Knowing the Basics of Flying Helps Anxiety


L2F Oct 13 fearless how flying works wing Martin Romero from FB post 6-30-14
To feel emotionally safe, you need to feel physically safe. Though flying is one of the safest things you can do, you need to have a good sense of why it is so safe, you need to know how controlled airline flying is. So it helps a lot if you can become a lay expert in how flying works.

Start with the engines. Some believe that if the engines fail, the plane will fall like a rock. There are two reasons why that isn’t true. First, imagine your car has two engines. If one quits, you could keep going with the other engine. Second, the plane is basically a glider that instead of staying in the air by gliding, is pushed forward through the air by the engines. Even if – and this is far outside the realm of probability – both engines were to fail at the same time, the plane would perform as it does during a normal descent. On every descent, the engines are at idle. If both engines were to shut down, the plane would glide just as it does on a normal descent.

It’s easy to think that if anything goes wrong, the flight is doomed. It just isn’t that way. Here’s why. Some things, such as the wings, are far too strong to break. And, anything that could possibly fail has a back-up. An airliner has two, three, even four of everything needed for normal operation, and each is tested before flight. Flight begins using the primary systems. As the flight progresses, if any primary system begins to operate outside of normal parameters, the plane automatically switches to an identical secondary system. If the secondary system restores normal operation, the pilots are not even informed until the plane is parked, so that the primary system problem will be reported to maintenance.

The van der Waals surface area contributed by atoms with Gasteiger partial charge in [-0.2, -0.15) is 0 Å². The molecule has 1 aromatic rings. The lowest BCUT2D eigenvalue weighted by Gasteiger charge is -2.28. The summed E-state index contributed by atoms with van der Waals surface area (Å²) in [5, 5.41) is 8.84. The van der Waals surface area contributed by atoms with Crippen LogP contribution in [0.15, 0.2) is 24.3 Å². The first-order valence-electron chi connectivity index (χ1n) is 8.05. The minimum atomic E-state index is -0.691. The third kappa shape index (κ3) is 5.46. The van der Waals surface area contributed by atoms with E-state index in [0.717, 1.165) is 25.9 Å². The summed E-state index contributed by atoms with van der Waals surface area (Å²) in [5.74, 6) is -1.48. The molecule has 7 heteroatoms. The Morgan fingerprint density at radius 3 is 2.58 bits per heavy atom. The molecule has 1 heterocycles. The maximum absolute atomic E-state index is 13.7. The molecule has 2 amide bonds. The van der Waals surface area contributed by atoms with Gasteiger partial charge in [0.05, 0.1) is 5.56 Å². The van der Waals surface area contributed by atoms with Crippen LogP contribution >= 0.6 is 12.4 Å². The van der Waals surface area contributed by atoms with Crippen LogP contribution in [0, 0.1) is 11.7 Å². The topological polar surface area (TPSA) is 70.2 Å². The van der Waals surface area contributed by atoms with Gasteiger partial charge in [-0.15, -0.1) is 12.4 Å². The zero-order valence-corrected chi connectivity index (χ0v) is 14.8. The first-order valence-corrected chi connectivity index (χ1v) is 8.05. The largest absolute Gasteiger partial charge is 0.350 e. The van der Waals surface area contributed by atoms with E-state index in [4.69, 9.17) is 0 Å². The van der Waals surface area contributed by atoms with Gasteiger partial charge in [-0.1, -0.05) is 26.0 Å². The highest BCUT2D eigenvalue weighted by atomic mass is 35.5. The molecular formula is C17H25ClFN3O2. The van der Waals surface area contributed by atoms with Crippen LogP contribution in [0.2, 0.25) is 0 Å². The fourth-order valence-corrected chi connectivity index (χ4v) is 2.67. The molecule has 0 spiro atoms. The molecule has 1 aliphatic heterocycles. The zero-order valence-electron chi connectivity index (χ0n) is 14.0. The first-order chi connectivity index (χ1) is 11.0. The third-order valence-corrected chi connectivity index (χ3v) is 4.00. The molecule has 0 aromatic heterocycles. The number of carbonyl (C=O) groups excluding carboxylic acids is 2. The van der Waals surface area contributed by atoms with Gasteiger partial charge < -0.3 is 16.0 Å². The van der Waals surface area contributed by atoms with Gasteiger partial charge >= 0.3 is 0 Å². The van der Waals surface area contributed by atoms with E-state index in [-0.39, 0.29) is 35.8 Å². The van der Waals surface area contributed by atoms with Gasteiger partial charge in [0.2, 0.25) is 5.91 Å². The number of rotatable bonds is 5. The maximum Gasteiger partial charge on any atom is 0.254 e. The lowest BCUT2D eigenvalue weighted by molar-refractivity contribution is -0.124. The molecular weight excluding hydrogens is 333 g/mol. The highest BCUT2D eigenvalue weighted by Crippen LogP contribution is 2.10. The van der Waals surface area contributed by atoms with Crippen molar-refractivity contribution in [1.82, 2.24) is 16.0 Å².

If the secondary system doesn’t restore normal operation, the instrument panel displays a message informing the pilots. Using prescribed steps on a checklist, the pilots switch to a backup system. Backup systems are less complex. By removing some of the sophistication built into the primary and secondary systems, the backup system is usually able to restore normal operation. If the backup system doesn’t restore normal operation, the pilots – using the checklist – switch to the even more basic emergency system.

Ask an airline pilot whether he or she feels safer in the cockpit of an airliner or behind the wheel of his or her car. You will always be told the cockpit. This is because pilots have far more control in the air than on the ground.  We’ve been flying planes for more than a hundred years – we know the drill very well by now. When there has been an accident, the cause has been determined and a fix put into the system to keep that from happening again.

When you consider all the safety systems and backup systems built into the plane, it’s hard to imagine how an accident is possible at all. Accidents are rare because for an accident to happen, in most cases something has to happen that has not happened even once in the previous hundred years.

For more details about how an aircraft works, click here.

Tom Bunn, L.C.S.W., is a retired airline captain and licensed therapist who has specialised in the treatment of fear of flying for over thirty years. He is the author the bestselling book on flight phobia, SOAR: The Breakthrough Treatment for Fear of Flying. His company, SOAR, Inc., founded in 1982, has helped more than 7,000 clients control fear, panic, and claustrophobia.

image | Martín Romero